Technology, well implemented, could mean this will never be a problem. But how often have we learned technology we thought well-implemented turned out to be no such thing? Is it even possible to make something reverse engineering-proof?
Science fiction is again becoming science fact, but the one thing that isn't changing is us. It's our responsibility to make sure that before we give over our irises and thumbs and skeletons, we make sure, to the limits of our ability to inform ourselves, that it's being done securely, and in a way that prevents any of our actual biometric data from being compromised even if the system and our informational data is.
Talk Mobile Survey: The state of mobile security
Daniel Rubino WINDOWS PHONE CENTRAL
My smartphone, my password
Probably one of the most creative uses for modern smartphones is their inclusion as an authentication token for other devices. That may sound weird at first, but when you think about it, it makes a lot of sense. After all, these are essentially networked mini-computers we are carrying around with us practically all the time, so why not put that computational power to work for security purposes?
Companies like Microsoft and Google have both jumped on this bandwagon recently with their two-factor authentication systems. By having an app on your phone (e.g. Authenticator by Microsoft), users can securely generate unique one-time passwords second level passwords to securely access their accounts. It's one extra step, but it's using hardware you'll have with you anyway.
NFC (Near-field communication) is another potential technology that could be utilized for security purposes. It's not hard to imagine a scenario where you unlock your PC by tapping your smartphone against the computer (or even your car or home), making a brief and instant NFC-verification connection.
For centuries, the tumbler lock has been the primary means to securing one's home. While there are deadbolts and security chains, the lock is the only one that you can access from the outside, and thus the one that is employed when you're away.
The lock is finally undergoing a revolution in the 21st century thanks to the advent of secure wireless technologies. The first implementations were with RFID chips, which the owner could carry on a card, their keychain (how quaint), or even as a small chip embedded in their arm (less quaint).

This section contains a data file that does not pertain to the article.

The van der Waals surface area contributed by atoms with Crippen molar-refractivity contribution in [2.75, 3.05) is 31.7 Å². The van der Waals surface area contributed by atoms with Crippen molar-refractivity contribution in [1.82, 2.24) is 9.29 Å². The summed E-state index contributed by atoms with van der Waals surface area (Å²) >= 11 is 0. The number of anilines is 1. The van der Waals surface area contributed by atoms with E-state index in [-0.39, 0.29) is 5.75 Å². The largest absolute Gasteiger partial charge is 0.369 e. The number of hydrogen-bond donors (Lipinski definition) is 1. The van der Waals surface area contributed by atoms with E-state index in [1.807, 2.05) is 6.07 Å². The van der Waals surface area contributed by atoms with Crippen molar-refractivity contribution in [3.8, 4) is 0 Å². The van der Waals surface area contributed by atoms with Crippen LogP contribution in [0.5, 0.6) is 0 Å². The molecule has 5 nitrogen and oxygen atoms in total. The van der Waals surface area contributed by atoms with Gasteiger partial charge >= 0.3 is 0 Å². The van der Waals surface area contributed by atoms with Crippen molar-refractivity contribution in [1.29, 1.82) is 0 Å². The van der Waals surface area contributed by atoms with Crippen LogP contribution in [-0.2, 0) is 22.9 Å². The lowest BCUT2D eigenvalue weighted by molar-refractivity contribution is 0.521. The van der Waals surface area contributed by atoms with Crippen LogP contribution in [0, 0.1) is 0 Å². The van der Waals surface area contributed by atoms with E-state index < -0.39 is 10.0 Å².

More recently, communicative locks have taken hold. The Kevo by Unikey and the recently-crowd-funded Lockitron systems are designed to work over Bluetooth 4.0 and Wi-Fi, allowing the owner to unlock the door by merely approaching it - even with their phone in their pocket or purse. A number of NFC door locks exist, and ShareKey Android app made by the Fraunhofer Institute allows compatible Android devices to unlock doors merely by touching their phone to the lock. ShareKey can even be used to grant temporary access to persons.
The only thing that seems to be holding this idea back are companies that still haven't embraced NFC - a technology which while impressive, may still not be ideal. NFC can't transfer much data itself - more often devices have to fall back to Bluetooth or Wi-Fi for more data, which means more complexity. There are some NFC security products out there, including door locks with integrated NFC.
While authenticating one device with another may prove to be less convenient than a one-pass security system, in 2013 such steps are increasingly becoming necessary to protect both your devices and the data that is stored on or accessible through them. Our bet (and hope) is that when the industry lands on a standard for multi-device authentication, e.g. using your smartphone to unlock your computer, these practices will quickly become the norm, or at least not unusual.
The biggest and most frustrating downside? Forgetting your smartphone at home may be even more anxiety-inducing than it is now.
Would you use your smartphone to secure your computer, home, or car?
The future of user authentication is almost surely to rely on the external. No longer will it be a string of characters used to verify your right to access the content, it'll be systems to verify that you are in fact who the password says you are.
Biometric authentication has been around for ages, from thumbprint scanners to iris verification and capillary scans (looking at the blood vessels under your skin). Today's devices, both mobile and stationary, are equipped with more sensors than ever before. It's not unreasonable to think that they'll be equipped with more scanners in the coming years and that those sensors will be able to verify our identities.
It's safe to assume that biometrics will be just one layer of a secured computing existence. Multi-factor authentication can be expected to play a bigger role as well, either through the service providing a unique second code to a second device for the user to enter, or the second device itself being the verification. Physical possession of the user's complete device ecosystem becomes consent.
Is there a better way? Are we compromising too much convenience in the name of security? Or will the criminals always just find a way?